Crustal-scale geological and thermal models of the Beaufort-Mackenzie Basin, Arctic Canada

The Beaufort-Mackenzie Basin was initiated due to the Early Jurassic opening of the Amerasia Basin (Arctic Ocean) and developed into the foreland of the North American Cordilleran orogen during the Late Cretaceous and Tertiary. These geodynamic events sustainably deformed the crust while providing accommodation space for locally more than 16 km of Mesozoic-Cenozoic sediments.

To develop consistent crust-scale 3D structural models of the entire basin (391*251 km²), we integrate diverse datasets including seismic reflection and refraction profiles, well logs, and gravity data. The sub-sedimentary crystalline continental crust spans from 42 km thick, unstretched domains in the south to thinned domains of less than 10 km thickness in the north, where it passes over to the oceanic crust of the Canada Basin. The Mesozoic-Cenozoic sedimentary part of the model comprises seven clastic units (predominantly sandy shales) of which the modelled thickness distributions reflect a north(east)ward shift of the main depocentres through time. At constant depth level, the units thus tend to be younger, more porous, and less dense towards the north.

Significant lateral variations in observed temperatures at the same depth raise the question on the main temperature-controlling factors. Based on the structural model, we calculate the 3D steady-state conductive thermal field, thereby integrating the base of the relic permafrost layer (i.e. the 0°C-isotherm) as well as public-domain temperature and thermal conductivity data. As a result of the computations and in agreement with the observations, temperatures are lowest at the southern margin of the basin, where the insulating effect of the low-conductive Mesozoic-Cenozoic sediments is missing. Farther north, where moderately thick continental crystalline crust produces considerable heat and a thick pile of sediments efficiently stores it, temperatures tend to be highest. Temperatures decrease again towards the northernmost distal parts of the basin, where thinned continental and oceanic crust produce less radiogenic heat. Furthermore, differences in the basin-wide shale-to-sand-ratios of the sedimentary units and associated differences in thermal conductivity explain the observed trends of decreasing temperatures from the western to the eastern basin. Borehole locations showing larger deviations of the purely conductive model from temperature observations point to a locally restricted coupling of heat transport to groundwater flow.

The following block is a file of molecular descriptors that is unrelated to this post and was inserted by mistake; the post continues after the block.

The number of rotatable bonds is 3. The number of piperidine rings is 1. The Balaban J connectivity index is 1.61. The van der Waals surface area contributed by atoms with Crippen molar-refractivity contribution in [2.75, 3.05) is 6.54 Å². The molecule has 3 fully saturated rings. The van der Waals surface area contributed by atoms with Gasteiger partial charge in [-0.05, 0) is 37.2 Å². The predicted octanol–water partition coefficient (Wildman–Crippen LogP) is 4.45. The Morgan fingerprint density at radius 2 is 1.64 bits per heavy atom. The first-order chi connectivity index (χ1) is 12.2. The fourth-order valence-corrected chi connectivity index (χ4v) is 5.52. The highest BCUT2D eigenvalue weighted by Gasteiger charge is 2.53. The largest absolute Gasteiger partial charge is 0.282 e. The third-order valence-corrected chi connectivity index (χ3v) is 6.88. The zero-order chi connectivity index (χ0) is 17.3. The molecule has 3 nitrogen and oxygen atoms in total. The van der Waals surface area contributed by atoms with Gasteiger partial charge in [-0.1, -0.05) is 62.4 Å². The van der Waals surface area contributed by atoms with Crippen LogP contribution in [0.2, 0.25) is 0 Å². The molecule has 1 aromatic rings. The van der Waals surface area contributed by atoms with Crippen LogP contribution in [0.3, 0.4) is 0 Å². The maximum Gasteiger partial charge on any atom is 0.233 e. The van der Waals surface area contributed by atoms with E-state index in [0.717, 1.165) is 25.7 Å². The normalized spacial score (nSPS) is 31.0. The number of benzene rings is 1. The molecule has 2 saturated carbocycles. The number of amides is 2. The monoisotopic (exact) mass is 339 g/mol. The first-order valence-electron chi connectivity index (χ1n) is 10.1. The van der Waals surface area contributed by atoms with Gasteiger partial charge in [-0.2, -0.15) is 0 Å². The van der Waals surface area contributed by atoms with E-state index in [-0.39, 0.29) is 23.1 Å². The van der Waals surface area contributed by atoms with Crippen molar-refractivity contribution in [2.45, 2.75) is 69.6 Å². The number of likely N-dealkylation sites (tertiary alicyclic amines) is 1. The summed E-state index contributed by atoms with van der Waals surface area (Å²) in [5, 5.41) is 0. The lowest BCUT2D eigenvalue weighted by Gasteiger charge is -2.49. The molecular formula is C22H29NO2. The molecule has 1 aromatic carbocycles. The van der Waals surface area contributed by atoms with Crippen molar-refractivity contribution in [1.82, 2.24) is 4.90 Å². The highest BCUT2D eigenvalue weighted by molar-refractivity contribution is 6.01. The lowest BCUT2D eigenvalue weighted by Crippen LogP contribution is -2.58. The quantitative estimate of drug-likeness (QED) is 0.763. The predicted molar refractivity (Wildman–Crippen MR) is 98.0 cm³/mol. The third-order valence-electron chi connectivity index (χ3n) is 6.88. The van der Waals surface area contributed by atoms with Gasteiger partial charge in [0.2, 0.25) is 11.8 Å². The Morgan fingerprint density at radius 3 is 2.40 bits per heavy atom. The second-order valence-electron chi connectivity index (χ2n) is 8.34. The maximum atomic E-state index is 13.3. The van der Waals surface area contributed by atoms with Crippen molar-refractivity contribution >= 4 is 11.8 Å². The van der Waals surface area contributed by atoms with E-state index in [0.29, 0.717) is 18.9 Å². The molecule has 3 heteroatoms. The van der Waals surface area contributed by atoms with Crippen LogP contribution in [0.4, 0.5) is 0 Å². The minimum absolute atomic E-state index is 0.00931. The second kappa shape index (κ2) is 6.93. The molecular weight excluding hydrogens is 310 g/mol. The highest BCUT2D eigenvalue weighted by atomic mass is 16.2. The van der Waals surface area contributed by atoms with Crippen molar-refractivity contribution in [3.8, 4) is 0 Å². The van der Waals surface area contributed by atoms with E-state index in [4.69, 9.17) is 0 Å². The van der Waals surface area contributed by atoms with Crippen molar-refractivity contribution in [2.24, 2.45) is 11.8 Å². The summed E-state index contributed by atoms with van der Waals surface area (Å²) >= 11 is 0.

Sippel, J., Scheck-Wenderoth, M., Lewerenz, B., Kroeger, K.F., 2013. A crust-scale 3D structural model of the Beaufort-Mackenzie Basin (Arctic Canada) Tectonophysics 591, 30-51.

Sippel, J., Scheck-Wenderoth, M., Lewerenz, B., Klitzke, P., under review. Deep versus shallow controlling factors of the crustal thermal field – insights from 3D modelling of the Beaufort-Mackenzie Basin (Arctic Canada). Submitted to Basin Research.



Performed as part of the larger Program MOM (Methane On the Move; LINK) - a large international effort with partners from geological surveys, research institutes and universities). We thank Dr. D. Issler from the Geological Survey of Canada for inspiring discussions.

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